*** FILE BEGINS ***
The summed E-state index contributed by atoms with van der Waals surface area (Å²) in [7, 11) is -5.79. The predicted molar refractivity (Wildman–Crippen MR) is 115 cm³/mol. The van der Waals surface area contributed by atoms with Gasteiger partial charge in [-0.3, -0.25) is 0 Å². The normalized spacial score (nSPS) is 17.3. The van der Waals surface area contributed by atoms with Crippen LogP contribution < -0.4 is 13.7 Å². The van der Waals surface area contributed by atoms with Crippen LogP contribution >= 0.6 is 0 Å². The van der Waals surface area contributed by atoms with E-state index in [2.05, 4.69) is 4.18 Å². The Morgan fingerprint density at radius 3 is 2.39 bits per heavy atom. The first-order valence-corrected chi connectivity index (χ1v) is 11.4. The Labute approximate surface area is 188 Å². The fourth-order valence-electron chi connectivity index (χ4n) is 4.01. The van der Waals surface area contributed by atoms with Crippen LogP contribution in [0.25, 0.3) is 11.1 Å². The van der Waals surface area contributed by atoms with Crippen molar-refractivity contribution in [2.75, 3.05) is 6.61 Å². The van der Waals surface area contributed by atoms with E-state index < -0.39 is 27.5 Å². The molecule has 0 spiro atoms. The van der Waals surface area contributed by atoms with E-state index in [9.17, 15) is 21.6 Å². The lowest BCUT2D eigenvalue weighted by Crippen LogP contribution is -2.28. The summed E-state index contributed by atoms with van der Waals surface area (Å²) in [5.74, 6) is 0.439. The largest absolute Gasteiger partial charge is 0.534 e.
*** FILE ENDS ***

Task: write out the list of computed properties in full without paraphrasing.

The summed E-state index contributed by atoms with van der Waals surface area (Å²) in [7, 11) is -5.79. The predicted molar refractivity (Wildman–Crippen MR) is 115 cm³/mol. The van der Waals surface area contributed by atoms with Gasteiger partial charge in [-0.3, -0.25) is 0 Å². The normalized spacial score (nSPS) is 17.3. The van der Waals surface area contributed by atoms with Crippen LogP contribution < -0.4 is 13.7 Å². The van der Waals surface area contributed by atoms with Crippen LogP contribution >= 0.6 is 0 Å². The van der Waals surface area contributed by atoms with E-state index in [2.05, 4.69) is 4.18 Å². The Morgan fingerprint density at radius 3 is 2.39 bits per heavy atom. The first-order valence-corrected chi connectivity index (χ1v) is 11.4. The Labute approximate surface area is 188 Å². The fourth-order valence-electron chi connectivity index (χ4n) is 4.01. The van der Waals surface area contributed by atoms with Crippen LogP contribution in [0.25, 0.3) is 11.1 Å². The van der Waals surface area contributed by atoms with Crippen molar-refractivity contribution in [2.75, 3.05) is 6.61 Å². The van der Waals surface area contributed by atoms with E-state index < -0.39 is 27.5 Å². The molecule has 0 spiro atoms. The van der Waals surface area contributed by atoms with E-state index in [9.17, 15) is 21.6 Å². The lowest BCUT2D eigenvalue weighted by Crippen LogP contribution is -2.28. The summed E-state index contributed by atoms with van der Waals surface area (Å²) in [5.74, 6) is 0.439. The largest absolute Gasteiger partial charge is 0.534 e.